AUSTRALIAN ROCK ART ASSOCIATION CONFERENCE, AUSTRALIAN NATIONAL UNIVERSITY, CANBERRA, AUSTRALIA
In 1998, the Australian Rock Art Association (AURA) conference, ‘Making a Mark’, was held at the Australian National University in Canberra. At the conference Pathway Project photographic evidence of Gwion Gwion rock art illustrated a paper spoken by Nyawarra in which he revealed and explained the names and meanings of ancient Kimberley plateau artists.
Gwion Gwion – artists as inventors of hunting technology and painting techniques
Munga.nyunga – artists as visionaries of legal concepts and social structures
Jenagi Jenagi – artists as messengers importing and exporting sacred objects along exchange routes or pathways dulwan.
Of these three common titles for artist, the singular Gwion also retains the historic link with the cultural origin of the painting tradition with the Gwion Gwion bird.
Jeff Doring supported Nyawarra’s paper by presenting the significance of Gwion Gwion rock art in its context as Wunan evidence. The munnumburra’s knowledge presented by Nyawarra and Doring through the Pathway Project transcended and eliminated any association with the colonial term ‘Bradshaws’ which had previously branded Gwion Gwion rock art throughout ‘the literature’. With this, the ‘Bradshaws’ title was removed as an inappropriate neo-colonial term.
Despite the truths presented at the conference some academics refused to acknowledge the munnumburra’s evidence arguing that it was outside ‘the literature’ and therefore unworthy. Still, today, some continue to reference Gwion Gwion art incorrectly thereby refusing its relationship with the Wunan and sustaining the ‘terra nullius’ attitude of colonial law.
1999 AUSTRALIAN ROCK ART ASSOCIATION CONFERENCE ALICE SPRINGS, NORTHERN TERRITORY, AUSTRALIA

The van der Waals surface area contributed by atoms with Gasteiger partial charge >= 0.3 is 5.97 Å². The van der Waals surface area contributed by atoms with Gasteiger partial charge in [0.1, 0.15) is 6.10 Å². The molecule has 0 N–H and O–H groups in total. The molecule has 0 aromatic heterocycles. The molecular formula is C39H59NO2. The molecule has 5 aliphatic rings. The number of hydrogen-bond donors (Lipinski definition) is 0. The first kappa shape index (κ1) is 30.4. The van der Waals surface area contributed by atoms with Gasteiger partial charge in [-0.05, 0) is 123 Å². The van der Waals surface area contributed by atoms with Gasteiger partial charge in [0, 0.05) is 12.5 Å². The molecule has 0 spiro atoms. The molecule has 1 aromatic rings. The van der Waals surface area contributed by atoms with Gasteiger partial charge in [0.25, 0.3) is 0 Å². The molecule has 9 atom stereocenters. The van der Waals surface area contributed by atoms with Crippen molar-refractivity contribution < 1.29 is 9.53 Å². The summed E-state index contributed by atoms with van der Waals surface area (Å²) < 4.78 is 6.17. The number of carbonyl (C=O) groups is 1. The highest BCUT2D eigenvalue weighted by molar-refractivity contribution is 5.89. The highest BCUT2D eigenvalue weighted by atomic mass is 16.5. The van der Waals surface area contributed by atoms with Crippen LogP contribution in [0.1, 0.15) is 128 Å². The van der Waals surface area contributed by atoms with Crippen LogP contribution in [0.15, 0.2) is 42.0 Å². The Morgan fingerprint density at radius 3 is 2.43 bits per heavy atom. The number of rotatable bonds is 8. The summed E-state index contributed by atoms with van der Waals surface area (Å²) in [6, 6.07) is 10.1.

At the 1999 AURA conference in Alice Springs Jeff Doring presented a paper illustrating the mudurra headdress of Gwion figures, which distinguishes Gwion Gwion human images from other images. Doring’s paper described the significance of mundurra as a graphic motif in Gwion paintings depicting wigs made from human hair associated with Wunan districts and cultural resonance in Ngarinyin and neighbouring languages. The mudurra can be known as an extension of the human form, both as an icon of the local associations for the resident family and their ancestors plus an indication of legal connections within the wider cultural region.
Doring told the conference that some Kimberley paintings show solitary Gwion wearing mudurra and that, during Pathway Project recording, the munnumburra interpreted these as signifying that the figures portrayed are in a private state of being with their ancestor’s homeland; also that, when considering the direction they face, other intereptations of their orientation are possible including sentinel relationships to a local boundary or other mamaa or restricted sites on dulwan–pathways of cultural evidence.